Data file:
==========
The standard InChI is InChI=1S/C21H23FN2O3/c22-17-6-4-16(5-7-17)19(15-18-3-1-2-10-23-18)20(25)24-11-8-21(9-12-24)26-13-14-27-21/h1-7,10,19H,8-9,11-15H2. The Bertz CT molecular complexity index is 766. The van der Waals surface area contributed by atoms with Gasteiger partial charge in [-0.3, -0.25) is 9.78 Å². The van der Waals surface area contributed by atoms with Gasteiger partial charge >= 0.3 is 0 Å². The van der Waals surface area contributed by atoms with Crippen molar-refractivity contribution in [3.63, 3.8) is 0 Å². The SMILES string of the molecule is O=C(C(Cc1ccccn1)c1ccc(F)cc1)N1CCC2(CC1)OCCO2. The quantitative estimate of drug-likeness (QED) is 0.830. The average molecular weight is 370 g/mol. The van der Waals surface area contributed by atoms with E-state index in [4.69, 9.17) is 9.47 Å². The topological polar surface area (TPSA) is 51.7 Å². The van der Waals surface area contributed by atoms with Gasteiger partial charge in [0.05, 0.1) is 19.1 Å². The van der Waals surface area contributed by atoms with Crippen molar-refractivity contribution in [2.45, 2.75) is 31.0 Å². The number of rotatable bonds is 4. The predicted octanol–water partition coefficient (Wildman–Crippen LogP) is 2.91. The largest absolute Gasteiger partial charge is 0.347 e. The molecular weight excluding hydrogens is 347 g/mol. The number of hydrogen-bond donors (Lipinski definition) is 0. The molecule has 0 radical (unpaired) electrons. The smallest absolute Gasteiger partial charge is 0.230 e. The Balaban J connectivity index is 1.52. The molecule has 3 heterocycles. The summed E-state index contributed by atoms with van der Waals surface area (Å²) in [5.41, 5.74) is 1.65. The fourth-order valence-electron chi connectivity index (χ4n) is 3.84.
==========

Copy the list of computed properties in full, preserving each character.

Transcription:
The standard InChI is InChI=1S/C21H23FN2O3/c22-17-6-4-16(5-7-17)19(15-18-3-1-2-10-23-18)20(25)24-11-8-21(9-12-24)26-13-14-27-21/h1-7,10,19H,8-9,11-15H2. The Bertz CT molecular complexity index is 766. The van der Waals surface area contributed by atoms with Gasteiger partial charge in [-0.3, -0.25) is 9.78 Å². The van der Waals surface area contributed by atoms with Gasteiger partial charge >= 0.3 is 0 Å². The van der Waals surface area contributed by atoms with Crippen molar-refractivity contribution in [3.63, 3.8) is 0 Å². The SMILES string of the molecule is O=C(C(Cc1ccccn1)c1ccc(F)cc1)N1CCC2(CC1)OCCO2. The quantitative estimate of drug-likeness (QED) is 0.830. The average molecular weight is 370 g/mol. The van der Waals surface area contributed by atoms with E-state index in [4.69, 9.17) is 9.47 Å². The topological polar surface area (TPSA) is 51.7 Å². The van der Waals surface area contributed by atoms with Gasteiger partial charge in [0.05, 0.1) is 19.1 Å². The van der Waals surface area contributed by atoms with Crippen molar-refractivity contribution in [2.45, 2.75) is 31.0 Å². The number of rotatable bonds is 4. The predicted octanol–water partition coefficient (Wildman–Crippen LogP) is 2.91. The largest absolute Gasteiger partial charge is 0.347 e. The molecular weight excluding hydrogens is 347 g/mol. The number of hydrogen-bond donors (Lipinski definition) is 0. The molecule has 0 radical (unpaired) electrons. The smallest absolute Gasteiger partial charge is 0.230 e. The Balaban J connectivity index is 1.52. The molecule has 3 heterocycles. The summed E-state index contributed by atoms with van der Waals surface area (Å²) in [5.41, 5.74) is 1.65. The fourth-order valence-electron chi connectivity index (χ4n) is 3.84.